This is an open patch on the steep west-facing slope shown in Photo Point 474 (above), about one mile south of Powers Garden, above Rattlesnake Canyon, on 16 May 2011, at 5100 feet (1570 m). The oaks, mostly Q. emoryi and a small leaved species, are small and desiccated in the foreground, but more typically average 16 feet (5 m), and give 25-40% cover. Grasses, especially Muhlenbergia spp, give a similar cover, and beargrass, Nolina microcarpa, runs a close second at 15-25% cover. Under the oak canopy is an understory of small Pinus discolor, at 1-4% cover. Rhamnus crocea, Agave palmeri, and Mimosa sp. were present but uncommon.

Photo Point 480
A steep west-facing hillside of Madrean encinal above Rattlesnake Canyon, between Douglas and Corral Canyons, about 1.75 miles south of Powers Garden. Vegetation is similar to that described in Photo Points 472 and 474 above – oaks, beargrass, and bunchgrasses. This photo is taken from a slope that is mostly pinyon pine (although oaks are still common). 5100 feet (1570 m), 16 May 2011.

Photo Point 766
The view northwest to a slope above Willow Creek, one mile west of Four Mile Canyon, at 5300 feet (1600 m), 27 September 2011. Quercus arizonica is the dominant tree, 16 feet (5 m) tall, and with 15% to 25% cover. Juniperus deppeana and Nolina microcarpa each give another 1-4% cover, while Dasylirion wheeleri (sotol) adds another 5-9 % cover. Most common of all are bunchgrasses (mostly sideoats, Bouteloua curtipendala) with 25 - 40% cover. Manzanita is notably uncommon, with less than 1% cover.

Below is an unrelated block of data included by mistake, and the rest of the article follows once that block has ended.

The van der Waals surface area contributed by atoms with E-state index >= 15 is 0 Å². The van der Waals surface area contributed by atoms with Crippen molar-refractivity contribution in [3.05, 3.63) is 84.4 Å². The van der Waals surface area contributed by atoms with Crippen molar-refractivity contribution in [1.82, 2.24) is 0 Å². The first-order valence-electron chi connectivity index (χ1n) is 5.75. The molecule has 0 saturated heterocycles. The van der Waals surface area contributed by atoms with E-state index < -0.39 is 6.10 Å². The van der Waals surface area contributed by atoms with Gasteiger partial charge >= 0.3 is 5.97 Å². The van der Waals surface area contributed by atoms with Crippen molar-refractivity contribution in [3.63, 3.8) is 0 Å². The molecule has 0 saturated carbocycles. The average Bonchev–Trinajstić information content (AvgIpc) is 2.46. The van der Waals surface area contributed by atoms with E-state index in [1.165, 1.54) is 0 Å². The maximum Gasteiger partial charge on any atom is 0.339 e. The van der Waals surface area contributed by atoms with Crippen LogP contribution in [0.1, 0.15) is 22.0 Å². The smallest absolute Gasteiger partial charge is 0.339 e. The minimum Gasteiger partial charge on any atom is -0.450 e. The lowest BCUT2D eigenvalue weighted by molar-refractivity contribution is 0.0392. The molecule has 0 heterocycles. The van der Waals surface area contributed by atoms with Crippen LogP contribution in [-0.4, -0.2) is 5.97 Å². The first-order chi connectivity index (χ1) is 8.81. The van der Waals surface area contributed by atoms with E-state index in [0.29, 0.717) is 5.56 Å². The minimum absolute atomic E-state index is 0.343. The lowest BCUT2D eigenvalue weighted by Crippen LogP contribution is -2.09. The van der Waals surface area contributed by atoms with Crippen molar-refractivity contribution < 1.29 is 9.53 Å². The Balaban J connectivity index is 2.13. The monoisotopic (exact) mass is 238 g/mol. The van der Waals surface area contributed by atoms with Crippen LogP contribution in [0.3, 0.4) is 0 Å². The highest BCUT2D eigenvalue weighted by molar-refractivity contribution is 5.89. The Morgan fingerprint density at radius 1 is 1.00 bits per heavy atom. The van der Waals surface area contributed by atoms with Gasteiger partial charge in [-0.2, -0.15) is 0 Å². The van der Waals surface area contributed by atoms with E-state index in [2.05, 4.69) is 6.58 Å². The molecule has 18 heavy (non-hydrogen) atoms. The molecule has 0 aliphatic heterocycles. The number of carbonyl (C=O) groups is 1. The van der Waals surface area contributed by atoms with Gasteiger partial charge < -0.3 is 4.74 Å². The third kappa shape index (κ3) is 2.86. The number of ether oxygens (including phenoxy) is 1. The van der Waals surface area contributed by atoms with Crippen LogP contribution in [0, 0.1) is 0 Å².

Photo Point 779
The view NNW from Cake Mountain, 6500 feet (2000 m), on 27 Sept 2011. The summit ridge on the left is blackened from a recent fire, carried by grasses, Nolina microcarpa, Cercocarpus montanus,  and Quercus arizonica (ID'ed with binoculars).

Photo Point 780
The view NE towards the Santa Teresa Mts., from near the summit of Cake Mountain, 6000 feet (1830 m), 27 September 2011. This is the typical encinal of the northern part of the study area, dominated by Quercus arizonica, but with common associates Cercocarpus montanus (mountain mahogany) and Agave schottii on the rockier and/or sunnier exposures. The thick patch of oaks in the foreground is shown below in Photo Point 783.

Photo Point 783
Quercus arizonica, typically 23 feet tall (7 m) on a steep east facing slope on Cake Mountain, 5900 feet (1770 m), 27 September 2011. Canopy cover was 60-80%, with little else besides Muhlenbergia sp (5-9%) in the understory, with occasional Agave and Rhamnus crocea.

Photo Point 787
Another copse of oak, near Photo Point 783 (above), near Cake Mountain on 27 September 2011, 5900 feet (1770 m).  Oaks, mostly Q. arizonica but with some Q. hypoleucoides, dominate with 60-80% cover. On this relatively flat site, the tree average 26 feet (8 m) tall.

Photo Point 791
A northeast facing slope above Willow Creek in the northern study area, at 5100 feet (1550 m),
 27 September 2011. Alligator juniper and Arizona oak co-dominate, each with 15-25% cover, and 5-6 m tall. In the left foreground is Garrya wrightii, a common associate at 5-9 % cover, and 5 feet tall (1.5 m). Less common was silverleaf oak, with 1-4 cover. Grasses, mostly bullgrass (Muhlenbergia), gave another 15-255 cover. See also Photo Point 792 below.

Photo Point 792
Another view of the slope in Photo Point 791 (above), showing recruitment of alligator juniper.

Photo Point 793
A north-facing slope about a half- mile west of the confluence of Willow and Four Mile Canyons, at 5000 feet (1500 m). Quercus arizonica is the dominant tree, averaging 20 feet tall (6 m) and 10-14% cover. Common associates are single-needle pinyon (4 m, 1-4%), alligator juniper (4 m, 1-4%), mountain mahogany (2.2 m, 5-9%), and beargrass, Nolina microcarpa (1.2 m, 5-9%). Bunchgrasses add another 15-25% cover.


Photo Point 399